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April 20: Arms and morality. Plus other letters to the editor

Letters to the Editor should be exclusive to The Globe and Mail. Include your name, address and daytime phone number. Try to keep letters to fewer than 150 words. Letters may be edited for length and clarity. To submit a letter by e-mail, click here: letters@globeandmail.com

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Arms and morality

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Re Dion Takes Responsibility For Pushing Through Saudi Arms Deal (April 19): Stéphane Dion's response to The Globe's editorial board is astounding. Either he is blind to the underlying moral issue, or he chose to turn a blind eye in favour of a weak rationalization to justify his decision.

Mr. Dion seems to suggest that 30 pieces of silver is more important than Canadian values. Did the board ask Mr. Dion to name one non-democratic country that does not violate human rights?

To suggest that the decision to sell arms to non-democratic nations is an election issue is preposterous. Defending human rights is not an election issue, it's an ongoing moral imperative.

If Mr. Dion had attached a condition to the Saudi deal that required that the combat vehicles be used only to help the United Nations implement a reconstruction plan in war-torn Syria (e.g. like the Marshall Plan in Europe after the Second World War), maybe one could rationalize the sale. This would be consistent with the Liberal policy of promoting international peace and security. Without peacekeeping strings, this deal is wrong and goes against the promises made in the Liberal election platform.

Ian Stewart, Toronto

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Sins of the church

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Re Ottawa Called Out On Settlement Shortfall (April 19): As a practising Catholic, it is deeply disturbing that the Canadian church's leadership is so lacking on this issue. Parishes are in the midst of the annual ShareLife drive in support of Catholic charities. How about designating a substantial portion of this revenue to ensuring the $25-million is paid for healing and reconciliation programs for residential school survivors? This is the very least that justice demands.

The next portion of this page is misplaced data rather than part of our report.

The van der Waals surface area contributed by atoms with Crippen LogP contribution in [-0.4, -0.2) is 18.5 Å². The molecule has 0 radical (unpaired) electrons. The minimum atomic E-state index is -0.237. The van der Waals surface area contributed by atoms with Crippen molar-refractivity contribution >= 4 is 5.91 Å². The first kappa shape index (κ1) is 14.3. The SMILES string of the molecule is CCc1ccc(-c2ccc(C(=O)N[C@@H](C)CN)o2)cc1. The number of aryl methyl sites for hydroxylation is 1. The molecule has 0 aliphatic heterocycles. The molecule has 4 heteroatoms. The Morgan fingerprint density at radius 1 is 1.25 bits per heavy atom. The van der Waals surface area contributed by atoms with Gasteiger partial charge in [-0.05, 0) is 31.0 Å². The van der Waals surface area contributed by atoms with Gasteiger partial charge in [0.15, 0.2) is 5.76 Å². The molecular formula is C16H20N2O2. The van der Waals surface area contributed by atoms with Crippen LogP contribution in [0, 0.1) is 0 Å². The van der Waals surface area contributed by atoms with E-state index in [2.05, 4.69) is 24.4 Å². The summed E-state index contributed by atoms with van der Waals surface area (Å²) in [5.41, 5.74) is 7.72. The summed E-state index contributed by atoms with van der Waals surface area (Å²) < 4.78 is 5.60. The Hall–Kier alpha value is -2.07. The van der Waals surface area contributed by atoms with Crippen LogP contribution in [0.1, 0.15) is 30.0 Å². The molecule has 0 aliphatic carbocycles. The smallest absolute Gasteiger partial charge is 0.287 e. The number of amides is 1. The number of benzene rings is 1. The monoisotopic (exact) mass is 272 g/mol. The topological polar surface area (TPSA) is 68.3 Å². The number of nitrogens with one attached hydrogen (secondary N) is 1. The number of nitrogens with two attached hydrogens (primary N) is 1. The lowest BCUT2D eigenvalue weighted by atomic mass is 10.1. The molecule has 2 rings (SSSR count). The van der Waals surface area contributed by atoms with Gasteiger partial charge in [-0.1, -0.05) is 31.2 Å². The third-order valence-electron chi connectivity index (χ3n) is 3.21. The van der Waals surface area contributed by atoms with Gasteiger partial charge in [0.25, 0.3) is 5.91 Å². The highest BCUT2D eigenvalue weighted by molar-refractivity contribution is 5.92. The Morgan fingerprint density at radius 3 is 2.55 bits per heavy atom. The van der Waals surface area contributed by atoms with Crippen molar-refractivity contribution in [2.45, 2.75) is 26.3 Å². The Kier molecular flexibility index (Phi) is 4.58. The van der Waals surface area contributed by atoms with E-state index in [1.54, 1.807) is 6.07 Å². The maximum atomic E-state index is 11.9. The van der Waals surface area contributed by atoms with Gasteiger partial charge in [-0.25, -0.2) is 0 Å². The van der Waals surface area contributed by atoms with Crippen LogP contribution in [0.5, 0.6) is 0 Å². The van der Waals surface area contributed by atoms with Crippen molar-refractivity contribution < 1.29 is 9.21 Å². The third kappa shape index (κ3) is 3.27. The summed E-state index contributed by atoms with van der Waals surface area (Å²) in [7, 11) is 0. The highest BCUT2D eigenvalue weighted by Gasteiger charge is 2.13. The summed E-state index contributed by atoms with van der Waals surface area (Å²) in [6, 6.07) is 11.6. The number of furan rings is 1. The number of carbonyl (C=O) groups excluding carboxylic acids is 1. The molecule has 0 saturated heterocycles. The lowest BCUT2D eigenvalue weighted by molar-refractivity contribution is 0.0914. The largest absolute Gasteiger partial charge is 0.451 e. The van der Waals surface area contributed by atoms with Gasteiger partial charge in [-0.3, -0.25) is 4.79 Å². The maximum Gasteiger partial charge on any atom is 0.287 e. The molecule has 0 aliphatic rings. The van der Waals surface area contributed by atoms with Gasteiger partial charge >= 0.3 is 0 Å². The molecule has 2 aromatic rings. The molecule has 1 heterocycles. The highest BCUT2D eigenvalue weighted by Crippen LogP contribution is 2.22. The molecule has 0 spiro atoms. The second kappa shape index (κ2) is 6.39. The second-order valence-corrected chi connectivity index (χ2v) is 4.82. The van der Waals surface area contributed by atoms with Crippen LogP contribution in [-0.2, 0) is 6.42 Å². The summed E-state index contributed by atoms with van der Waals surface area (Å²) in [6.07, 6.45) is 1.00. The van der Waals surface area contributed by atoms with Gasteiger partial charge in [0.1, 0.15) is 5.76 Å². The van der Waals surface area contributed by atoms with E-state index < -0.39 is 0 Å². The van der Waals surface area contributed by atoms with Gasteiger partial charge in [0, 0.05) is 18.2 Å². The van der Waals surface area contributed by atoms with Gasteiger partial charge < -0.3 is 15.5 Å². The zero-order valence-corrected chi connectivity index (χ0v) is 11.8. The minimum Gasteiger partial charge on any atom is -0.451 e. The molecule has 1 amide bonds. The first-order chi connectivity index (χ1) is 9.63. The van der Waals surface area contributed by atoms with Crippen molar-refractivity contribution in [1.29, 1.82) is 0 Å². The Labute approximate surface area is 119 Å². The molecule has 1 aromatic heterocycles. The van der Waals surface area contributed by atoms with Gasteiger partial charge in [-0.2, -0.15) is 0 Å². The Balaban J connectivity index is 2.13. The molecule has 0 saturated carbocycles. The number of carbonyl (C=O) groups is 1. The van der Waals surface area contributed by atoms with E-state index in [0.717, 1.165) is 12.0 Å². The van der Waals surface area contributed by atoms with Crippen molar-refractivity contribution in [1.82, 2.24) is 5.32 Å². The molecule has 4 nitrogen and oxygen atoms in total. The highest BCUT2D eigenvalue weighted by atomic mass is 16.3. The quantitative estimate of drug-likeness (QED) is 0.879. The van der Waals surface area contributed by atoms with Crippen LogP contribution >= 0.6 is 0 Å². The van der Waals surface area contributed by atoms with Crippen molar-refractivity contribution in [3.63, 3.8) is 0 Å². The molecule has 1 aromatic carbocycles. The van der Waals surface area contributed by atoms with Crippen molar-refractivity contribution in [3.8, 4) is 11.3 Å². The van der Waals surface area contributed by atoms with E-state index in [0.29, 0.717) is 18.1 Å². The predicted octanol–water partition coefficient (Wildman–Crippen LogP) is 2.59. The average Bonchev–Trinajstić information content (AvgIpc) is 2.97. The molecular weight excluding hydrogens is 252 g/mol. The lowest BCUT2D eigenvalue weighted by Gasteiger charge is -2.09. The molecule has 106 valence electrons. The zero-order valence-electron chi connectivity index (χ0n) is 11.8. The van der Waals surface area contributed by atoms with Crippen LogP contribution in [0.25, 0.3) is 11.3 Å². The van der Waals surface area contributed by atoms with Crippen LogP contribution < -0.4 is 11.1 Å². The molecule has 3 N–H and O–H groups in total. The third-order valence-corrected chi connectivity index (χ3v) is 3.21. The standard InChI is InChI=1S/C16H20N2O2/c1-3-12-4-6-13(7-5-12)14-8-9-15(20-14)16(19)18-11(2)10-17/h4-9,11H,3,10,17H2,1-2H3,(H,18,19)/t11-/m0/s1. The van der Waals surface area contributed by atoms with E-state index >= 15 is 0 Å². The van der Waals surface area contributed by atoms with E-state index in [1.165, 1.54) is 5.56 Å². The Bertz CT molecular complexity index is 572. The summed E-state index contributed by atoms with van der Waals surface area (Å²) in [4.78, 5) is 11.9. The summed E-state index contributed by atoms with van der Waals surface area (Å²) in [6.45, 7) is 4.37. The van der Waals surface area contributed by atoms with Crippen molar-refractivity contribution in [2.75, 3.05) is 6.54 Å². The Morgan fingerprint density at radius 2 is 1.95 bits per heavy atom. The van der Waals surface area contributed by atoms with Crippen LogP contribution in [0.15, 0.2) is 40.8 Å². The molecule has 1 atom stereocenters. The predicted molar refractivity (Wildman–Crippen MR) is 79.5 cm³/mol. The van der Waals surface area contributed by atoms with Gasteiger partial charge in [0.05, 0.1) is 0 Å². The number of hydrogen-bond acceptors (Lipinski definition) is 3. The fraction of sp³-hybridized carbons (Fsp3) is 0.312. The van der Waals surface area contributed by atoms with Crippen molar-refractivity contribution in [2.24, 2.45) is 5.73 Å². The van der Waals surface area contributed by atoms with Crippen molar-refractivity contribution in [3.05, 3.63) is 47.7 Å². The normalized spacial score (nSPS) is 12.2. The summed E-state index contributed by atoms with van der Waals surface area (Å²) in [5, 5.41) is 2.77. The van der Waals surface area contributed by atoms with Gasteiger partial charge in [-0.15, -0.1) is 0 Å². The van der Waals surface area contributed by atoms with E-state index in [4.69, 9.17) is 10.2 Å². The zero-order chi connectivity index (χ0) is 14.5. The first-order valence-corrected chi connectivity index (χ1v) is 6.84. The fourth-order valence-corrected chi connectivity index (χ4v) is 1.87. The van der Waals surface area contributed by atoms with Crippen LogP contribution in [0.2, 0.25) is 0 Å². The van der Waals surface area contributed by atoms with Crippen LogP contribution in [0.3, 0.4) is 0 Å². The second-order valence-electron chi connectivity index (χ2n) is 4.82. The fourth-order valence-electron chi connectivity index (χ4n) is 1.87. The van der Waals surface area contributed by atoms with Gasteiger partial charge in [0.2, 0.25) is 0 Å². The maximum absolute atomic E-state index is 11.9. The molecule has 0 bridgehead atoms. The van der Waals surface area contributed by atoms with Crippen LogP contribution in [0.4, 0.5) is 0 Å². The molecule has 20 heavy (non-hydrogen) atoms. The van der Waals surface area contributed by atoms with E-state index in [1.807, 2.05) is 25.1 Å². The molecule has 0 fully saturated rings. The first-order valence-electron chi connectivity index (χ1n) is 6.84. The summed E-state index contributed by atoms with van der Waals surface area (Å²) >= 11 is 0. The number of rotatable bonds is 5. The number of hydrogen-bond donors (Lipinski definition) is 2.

We are seeing the product of years of neglect of our indigenous sisters and brothers with the suicide crisis at Attawapiskat, boil-water alerts on reservations, chronic poverty and unemployment, the findings and recommendations of the Residential Schools Truth and Reconciliation Commission. This is our collective shame and scandal as Canadians and Catholic Christians.

In parishes across the diocese, a letter by Cardinal Thomas Collins was read recently opposing the government's right to die legislation. How about some clear moral leadership on this issue of historical injustice on the part of the church to live up to its own obligation to correct its sins?

Gregory Gillis, Toronto

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Did the church try selling some of its underutilized assets to raise the money? Apparently not.

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While I know that the church is structured so that legal responsibility for damages lies with the diocese or order and not with the church as a whole, this sort of legal dodge is on a par with secret offshore bank accounts and is not the action of an organization which claims to provide moral leadership.

Alan McCullough, Ottawa

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After pot's legal

Re Caution In Pot Adoption Urged At Summit (April 18): Our published research, carried out in four Canadian provinces with adult, socially integrated, regular marijuana users, indicates that informal social controls are already widespread among users.